Hunger stirred and we left the school to pupil’s cheers, destined for lunch at the Birmingham Botanic Gardens. En-route was a jewel! Sutton park, allegedly, the largest gated park in the UK. Once in the park, the topography levelled out and trees flanking the route provided an effective wind-break. After a few miles we left the park, rode alongside a large Slimbridge-like wildfowl filled boating-lake and headed for the Birmingham canals. This winding network, probably also unique in the UK, provided an obvious flat route for riders, punctuated with numerous bridges that posed sharp pace draining inclines and declines. Sitting on a bike, the low overhead bridges provided a challenge for some, notably the 6.2ft. high plus frame of Gareth Hare. Now riding in single file, the industrial heartland of Birmingham, mixed with new swanky flatted developments, could be appreciated either side of the canal: that with the returning gusty winds had rippling surface waves.

Finishing this canal stretch, we emerged up on street-side now a little shaken due to the tow-path cobble stones. Within a few miles we reached the Botanic Gardens for a well-earned packed-lunch and brief tour from Simon Gulliver (Curator). Refreshed and recharged, we mounted bikes again for a brief ride to the third and final school: Nelson Primary to plant a Red oak. Just a small school group again, but how they nearly blew me over with their resounding “Good afternoon and how are you?” welcome. The tree benefit Q&As went well but I fell at the final hurdle when a pupil responded that strawberries grow on trees. Arbutus flashed into my head, wires got crossed and I nodded in agreement… well I’ll be more prepared for that answer next time! Many young arms then assisted Keith Burgess to guide the oak into it’s hole and with a flurry of hands, the pit was backfilled to finish the job. This time the yellow RfR t-shirt was awarded to a chirpy young chap who’d had his birthday just days before.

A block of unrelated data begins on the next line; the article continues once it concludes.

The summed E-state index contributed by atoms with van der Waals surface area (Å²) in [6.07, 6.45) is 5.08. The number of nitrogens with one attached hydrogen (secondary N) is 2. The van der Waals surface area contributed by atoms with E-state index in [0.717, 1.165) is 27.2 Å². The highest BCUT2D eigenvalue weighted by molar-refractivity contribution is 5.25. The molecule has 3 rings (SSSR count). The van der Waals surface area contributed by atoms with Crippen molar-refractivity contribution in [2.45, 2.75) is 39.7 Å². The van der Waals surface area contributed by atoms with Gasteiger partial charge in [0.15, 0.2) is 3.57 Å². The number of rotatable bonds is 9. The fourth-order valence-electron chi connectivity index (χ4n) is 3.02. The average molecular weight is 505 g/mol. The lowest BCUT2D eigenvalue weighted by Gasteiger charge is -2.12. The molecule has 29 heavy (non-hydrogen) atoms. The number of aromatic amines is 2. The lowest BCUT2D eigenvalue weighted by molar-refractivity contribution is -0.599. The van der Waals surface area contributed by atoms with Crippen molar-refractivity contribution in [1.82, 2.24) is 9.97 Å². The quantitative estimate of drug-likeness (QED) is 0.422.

Job done, with all three school trees planted, we headed back to base. To avoid the previous undulating backstreets, we rode along some busy Birmingham roads. What a contrast to the quiet canal towpaths we’d just ridden and that probably had never been fully experienced by the Brummies we were cycling past. We did have, however, a final stretch of quiet canal to ride before emerging a few miles later at the Longhorn Pub for a pint before the final hike back to base

For me, the ride met all expectations. As usual the school kids were the stars of the ride and let’s hope the planted trees live on as a lasting legacy of our pedalling-power efforts. Well done Riders one and all!!      

Many thanks again to Pete for a cracking route and for also organising the school tree planting ably assisted by Ian McDermott who took care of the Walsall tree planting. Mick Boddy’s ride organising efforts are also very much appreciated. Also thanks to Amey who took care of the tree planting in Birmingham. Special thanks to Acorn and Capita Symonds for respectively sponsoring the lunch and ride insurance. Thanks to Birmingham Botanic Gardens for being our lunch hosts. As for all events, our thanks to tree sponsors Barcham Trees.

Riders: Lesley Adams (Symbiosis), Mark Ashman (Tree Contractor), Russell Ball (Arbol EuroConsulting), Mick Boddy (Symbiosis), Keith Burgess (Amey), Gareth Hare (Lichfield Council), Jonathan Mills (Capita Symonds), Mark Postlethwaite (Amey), Ian McDermott (Walsall Council), Moray Simpson (Wrexham Council), Ellen Tune (Amey), Peter Wharton (Wharton Arboriculture) Tom Wilson (Barcham Trees) and Richard Wood (Birmingham City Council).

Russell Ball

Birmingham RfR open to applicants

Applications are still open for riders wishing to take part in the 2012 Ride for Research in Birmingham on October 16th.

The ride is open to anyone working as a professional in forestry or arboriculture. If you don’t want to ride yourself but would like to volunteer to support the 2012 Ride for Research, please let us know how you would like to help.

To apply contact Russell Ball using the form below.

The date for the Birmingham ride has been confirmed as 16th October.

The ride will be about 20-25 miles across central Birmingham and will include stops at three or four schools where riders will help plant trees with children.  Further details will be confirmed soon.

If you are interested in taking part please use our online form to contact us. If your application is successful you will be sent details on how to set up your own fundraising page and further details of the event.